Grades1 to 12
In the ClassroomInclude the Civics Renewal Network with your other resources for teaching civics content. Include activities on this site as part of self-guided lessons created using Microsoft PowerPoint Online, reviewed here, or add to classroom lessons created with NearPod, reviewed here. Extend student learning by asking them to become creators using a digital storytelling tool such as Elementari, reviewed here. Elementari includes features that bring students' stories to life, such as animations, font choices, and drag-and-drop text.
Grades3 to 8
In the ClassroomCreate a free PBS Learning Media account to add this video and resources to a learning activity. Then, easily add questions related to the video on a slide presentation that includes the video and other resources from PBS or your device. Assign Learning Media lessons to a class you create, to Google Classroom, or get a quick assign code to share with students to access the lessons without signing in. Creating and assigning a task with several learning activities works well with flipped and blended learning activities. Extend learning by asking students to research and learn about other Hispanic leaders. Ask them to share their knowledge by creating interactive images using Genially, reviewed here, explainer videos using moovly, reviewed here, or podcast episodes hosted on Buzzsprout, reviewed here.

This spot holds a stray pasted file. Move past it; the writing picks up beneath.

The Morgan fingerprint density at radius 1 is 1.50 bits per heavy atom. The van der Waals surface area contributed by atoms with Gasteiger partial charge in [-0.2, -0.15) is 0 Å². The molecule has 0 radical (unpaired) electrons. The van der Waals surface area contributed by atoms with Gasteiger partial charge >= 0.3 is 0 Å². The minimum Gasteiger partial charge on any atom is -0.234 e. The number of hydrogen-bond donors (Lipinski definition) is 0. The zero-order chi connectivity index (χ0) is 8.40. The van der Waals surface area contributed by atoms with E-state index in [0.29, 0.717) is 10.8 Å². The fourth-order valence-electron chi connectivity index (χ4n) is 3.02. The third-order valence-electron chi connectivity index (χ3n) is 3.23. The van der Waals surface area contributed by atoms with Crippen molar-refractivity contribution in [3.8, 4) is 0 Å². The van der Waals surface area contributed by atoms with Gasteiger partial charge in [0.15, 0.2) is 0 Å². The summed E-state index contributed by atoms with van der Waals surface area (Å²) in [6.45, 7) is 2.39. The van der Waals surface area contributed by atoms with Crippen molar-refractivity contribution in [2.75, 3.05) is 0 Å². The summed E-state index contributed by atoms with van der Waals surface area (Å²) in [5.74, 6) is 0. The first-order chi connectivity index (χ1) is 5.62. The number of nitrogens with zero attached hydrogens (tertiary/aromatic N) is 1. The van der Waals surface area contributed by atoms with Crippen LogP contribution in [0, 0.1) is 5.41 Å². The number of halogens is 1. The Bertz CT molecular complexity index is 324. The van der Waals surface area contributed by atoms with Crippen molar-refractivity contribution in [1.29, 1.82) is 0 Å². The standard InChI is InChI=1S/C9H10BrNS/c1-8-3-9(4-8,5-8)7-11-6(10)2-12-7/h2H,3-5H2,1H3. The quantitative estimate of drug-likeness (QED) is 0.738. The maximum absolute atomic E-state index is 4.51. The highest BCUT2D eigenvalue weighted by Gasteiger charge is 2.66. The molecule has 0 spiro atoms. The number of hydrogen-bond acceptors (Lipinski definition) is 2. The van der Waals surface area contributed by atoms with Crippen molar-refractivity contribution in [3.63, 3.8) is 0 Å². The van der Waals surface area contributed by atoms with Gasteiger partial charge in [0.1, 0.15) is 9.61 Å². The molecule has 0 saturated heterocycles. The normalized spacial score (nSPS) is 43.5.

In the ClassroomUse this map to find historical primary source information by location for various classroom uses. Use the data to supplement your current curriculum; for example, see articles from different sites that discuss Civil War events to engage students in understanding and learning about varying perspectives of life during that period. Ask students to use images (including proper use of copyright) and annotate information to explain the featured events. Class Tool's Image Annotator, reviewed here, is an easy-to-use resource for adding hotspots to images that include a title, description, and links if desired. As an extended learning activity, ask students to share their understanding of the topic by creating an interactive timeline using templates found at Canva Timeline Infographic Creators, reviewed here.